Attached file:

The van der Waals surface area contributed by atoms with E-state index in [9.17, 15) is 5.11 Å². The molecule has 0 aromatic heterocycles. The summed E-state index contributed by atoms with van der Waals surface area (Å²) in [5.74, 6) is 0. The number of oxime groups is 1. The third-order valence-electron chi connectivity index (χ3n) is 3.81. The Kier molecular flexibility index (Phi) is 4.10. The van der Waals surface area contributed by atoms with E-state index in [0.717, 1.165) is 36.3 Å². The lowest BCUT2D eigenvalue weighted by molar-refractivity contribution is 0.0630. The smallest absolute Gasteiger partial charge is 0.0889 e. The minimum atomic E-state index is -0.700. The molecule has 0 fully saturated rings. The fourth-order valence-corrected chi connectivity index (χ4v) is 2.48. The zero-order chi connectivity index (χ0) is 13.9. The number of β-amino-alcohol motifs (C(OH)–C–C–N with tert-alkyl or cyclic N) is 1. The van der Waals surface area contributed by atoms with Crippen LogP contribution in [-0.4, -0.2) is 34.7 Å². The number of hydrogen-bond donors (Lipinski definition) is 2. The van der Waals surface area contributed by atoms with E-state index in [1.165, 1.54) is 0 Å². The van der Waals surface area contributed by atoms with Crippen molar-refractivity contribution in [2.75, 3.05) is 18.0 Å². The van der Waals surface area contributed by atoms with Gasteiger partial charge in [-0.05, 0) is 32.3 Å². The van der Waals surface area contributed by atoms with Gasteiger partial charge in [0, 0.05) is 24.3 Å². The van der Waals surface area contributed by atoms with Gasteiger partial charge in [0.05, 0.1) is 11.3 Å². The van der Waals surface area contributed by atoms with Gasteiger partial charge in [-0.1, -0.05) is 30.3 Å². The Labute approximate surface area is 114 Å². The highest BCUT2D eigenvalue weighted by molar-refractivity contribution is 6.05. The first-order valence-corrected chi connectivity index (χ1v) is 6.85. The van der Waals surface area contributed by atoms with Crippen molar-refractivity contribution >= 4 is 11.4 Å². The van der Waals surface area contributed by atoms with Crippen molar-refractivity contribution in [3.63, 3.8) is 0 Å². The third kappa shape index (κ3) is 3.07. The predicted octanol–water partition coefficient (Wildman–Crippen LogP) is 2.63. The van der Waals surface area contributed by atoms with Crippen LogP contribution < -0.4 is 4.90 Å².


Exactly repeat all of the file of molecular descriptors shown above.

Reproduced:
The van der Waals surface area contributed by atoms with E-state index in [9.17, 15) is 5.11 Å². The molecule has 0 aromatic heterocycles. The summed E-state index contributed by atoms with van der Waals surface area (Å²) in [5.74, 6) is 0. The number of oxime groups is 1. The third-order valence-electron chi connectivity index (χ3n) is 3.81. The Kier molecular flexibility index (Phi) is 4.10. The van der Waals surface area contributed by atoms with E-state index in [0.717, 1.165) is 36.3 Å². The lowest BCUT2D eigenvalue weighted by molar-refractivity contribution is 0.0630. The smallest absolute Gasteiger partial charge is 0.0889 e. The minimum atomic E-state index is -0.700. The molecule has 0 fully saturated rings. The fourth-order valence-corrected chi connectivity index (χ4v) is 2.48. The zero-order chi connectivity index (χ0) is 13.9. The number of β-amino-alcohol motifs (C(OH)–C–C–N with tert-alkyl or cyclic N) is 1. The van der Waals surface area contributed by atoms with Crippen LogP contribution in [-0.4, -0.2) is 34.7 Å². The number of hydrogen-bond donors (Lipinski definition) is 2. The van der Waals surface area contributed by atoms with E-state index in [1.165, 1.54) is 0 Å². The van der Waals surface area contributed by atoms with Crippen molar-refractivity contribution in [2.75, 3.05) is 18.0 Å². The van der Waals surface area contributed by atoms with Gasteiger partial charge in [-0.05, 0) is 32.3 Å². The van der Waals surface area contributed by atoms with Gasteiger partial charge in [0, 0.05) is 24.3 Å². The van der Waals surface area contributed by atoms with Gasteiger partial charge in [0.05, 0.1) is 11.3 Å². The van der Waals surface area contributed by atoms with Gasteiger partial charge in [-0.1, -0.05) is 30.3 Å². The Labute approximate surface area is 114 Å². The highest BCUT2D eigenvalue weighted by molar-refractivity contribution is 6.05. The first-order valence-corrected chi connectivity index (χ1v) is 6.85. The van der Waals surface area contributed by atoms with Crippen molar-refractivity contribution >= 4 is 11.4 Å². The van der Waals surface area contributed by atoms with Crippen molar-refractivity contribution in [3.63, 3.8) is 0 Å². The third kappa shape index (κ3) is 3.07. The predicted octanol–water partition coefficient (Wildman–Crippen LogP) is 2.63. The van der Waals surface area contributed by atoms with Crippen LogP contribution < -0.4 is 4.90 Å².